Losing a pregnancy can be heartbreaking. Unfortunately, miscarriages are common, with about 1 in 5 pregnancies ending with a loss — usually in the first trimester.
Legally, a miscarriage is the termination of pregnancy that is less than 28 week gestation period. Most hospitals though classify a miscarriage as a pregnancy that was terminated when the gestation period is less than 24 weeks. Thanks to modern-day medical technology, more babies that were born very prematurely have higher chances of survival. A miscarriage usually happens in the first trimester of pregnancy and the chances of it vary from 10% – 25 %.
What causes miscarriage?
The causes of miscarriage vary with the stage of the pregnancy. However, the most common cause during the first trimester is a chromosomal abnormality. This means that there’s something wrong with the genes of either the egg or the sperm, such that the fertilized egg can’t develop properly.
The signs of miscarriage
There are two main symptoms that indicate you may be experiencing a miscarriage:
Abnormal bleeding or spotting: This can be white-pink mucus and brown or bright red bleeding with or without cramps.
Abdominal pain: Low back pain, which could be mild to severe, crampy or persistent, and often worse than normal menstrual cramps.
If you have any of these symptoms, don’t hesitate to get in touch with your doctor right away to evaluate whether you could be having a case of miscarriage.
Miscarriages are very common
You should know that miscarriage is very common in pregnancy and could happen to anyone, healthy or not, young or aged, rich or poor. In fact, it often happens even before a woman is aware that she is pregnant. So, even if you are very careful and give your very best to have a low-stress pregnancy, it can happen. And you need to know that it is not your fault, so don’t blame yourself. Here are some the probabilities:
- Week 3: about 30%
- Week 5: about 20%
- Week 8: about 5%
- Week 10: about 2.5%
- Week 14: about 1%
- Week 16: about 0.5%
- Week 19: about 0.1%
- Week 20: about 0.01%
Note: The above probabilities do not include stillbirth, a different type of loss with different sets of causes and risks. Note that stillbirth actually increases later in pregnancy, around the time of birth.
What to do if you have a miscarriage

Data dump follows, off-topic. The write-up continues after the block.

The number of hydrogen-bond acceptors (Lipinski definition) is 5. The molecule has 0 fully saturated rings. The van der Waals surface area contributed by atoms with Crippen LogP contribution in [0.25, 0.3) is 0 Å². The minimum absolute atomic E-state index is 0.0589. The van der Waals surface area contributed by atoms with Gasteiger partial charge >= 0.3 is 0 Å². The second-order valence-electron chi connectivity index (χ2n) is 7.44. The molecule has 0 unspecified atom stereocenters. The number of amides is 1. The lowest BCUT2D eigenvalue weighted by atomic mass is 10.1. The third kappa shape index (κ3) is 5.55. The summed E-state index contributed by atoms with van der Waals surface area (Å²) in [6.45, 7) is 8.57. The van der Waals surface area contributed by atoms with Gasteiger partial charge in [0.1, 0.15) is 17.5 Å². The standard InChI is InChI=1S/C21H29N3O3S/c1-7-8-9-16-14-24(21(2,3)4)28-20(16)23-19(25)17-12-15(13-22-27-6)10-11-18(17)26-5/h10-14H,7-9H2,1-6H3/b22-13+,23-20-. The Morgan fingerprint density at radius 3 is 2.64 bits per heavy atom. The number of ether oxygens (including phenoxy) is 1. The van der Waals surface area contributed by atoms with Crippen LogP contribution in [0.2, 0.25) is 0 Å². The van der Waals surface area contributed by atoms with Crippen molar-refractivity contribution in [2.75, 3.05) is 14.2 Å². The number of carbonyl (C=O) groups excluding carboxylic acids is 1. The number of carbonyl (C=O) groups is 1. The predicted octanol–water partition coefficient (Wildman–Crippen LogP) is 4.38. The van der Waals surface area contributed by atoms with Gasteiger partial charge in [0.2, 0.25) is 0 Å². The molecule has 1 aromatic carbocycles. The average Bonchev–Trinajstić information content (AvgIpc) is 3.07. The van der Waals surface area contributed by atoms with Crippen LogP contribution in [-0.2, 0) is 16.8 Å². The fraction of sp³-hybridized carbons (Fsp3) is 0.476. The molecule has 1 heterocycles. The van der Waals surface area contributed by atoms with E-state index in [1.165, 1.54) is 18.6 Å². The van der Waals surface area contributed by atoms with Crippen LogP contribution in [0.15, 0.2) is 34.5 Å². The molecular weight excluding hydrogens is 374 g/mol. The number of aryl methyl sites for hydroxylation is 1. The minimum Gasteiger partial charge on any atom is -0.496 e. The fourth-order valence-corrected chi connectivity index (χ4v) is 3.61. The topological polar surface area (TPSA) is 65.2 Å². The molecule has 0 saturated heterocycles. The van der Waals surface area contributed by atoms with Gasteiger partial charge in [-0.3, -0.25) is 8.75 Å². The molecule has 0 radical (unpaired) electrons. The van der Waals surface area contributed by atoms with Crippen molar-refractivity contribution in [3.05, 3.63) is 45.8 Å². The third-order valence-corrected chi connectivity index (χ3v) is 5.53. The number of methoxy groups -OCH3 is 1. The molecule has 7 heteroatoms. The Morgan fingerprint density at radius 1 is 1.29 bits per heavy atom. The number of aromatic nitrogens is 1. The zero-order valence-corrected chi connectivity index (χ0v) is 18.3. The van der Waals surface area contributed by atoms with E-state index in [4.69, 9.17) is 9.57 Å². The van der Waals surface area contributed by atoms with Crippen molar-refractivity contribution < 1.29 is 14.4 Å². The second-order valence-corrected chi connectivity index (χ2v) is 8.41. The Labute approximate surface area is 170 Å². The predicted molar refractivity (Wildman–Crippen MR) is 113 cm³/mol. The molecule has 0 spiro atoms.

If you experience a miscarriage, consult with your doctor to see if you need treatment or have any health complications. In addition, you may want to find mental health support — either online by talking to other mothers who went through the same or by talking to friends or family members who have experienced such a loss before.
A miscarriage can be very difficult, and it may take a few weeks or months to recover physically and emotionally.
In some cultures, a baby lost through a miscarriage will be cremated or celebrated. To cope with the sadness or mental stress, you may want to find out more about such rituals or ask your hospital for a possible ceremony. Honoring the unborn child may make it easier for you to say goodbye.
Many doctors encourage women to wait a few months before trying to convince again to improve the chances of a healthy pregnancy. Generally, it is safe to conceive after two or three normal menstrual periods. However, some women have to wait longer due to health complications. It may take time for the uterus to recover. So, it’s best to wait until the body is ready.
How can I prevent miscarriage?
As you already know, the common causes of miscarriages are chromosomal abnormalities, so there’s nothing much you can do to prevent them. However, you can prepare the best environment for conception by doing these:
- Eat and live healthily
- Try to exercise regularly
- Keep your weight to the healthy limit
- Don’t drink and smoke
- Try to manage your stress level in the way you feel comfortable with
- Take folate
You may consult with your doctor to see if there’s anything else you should or can do.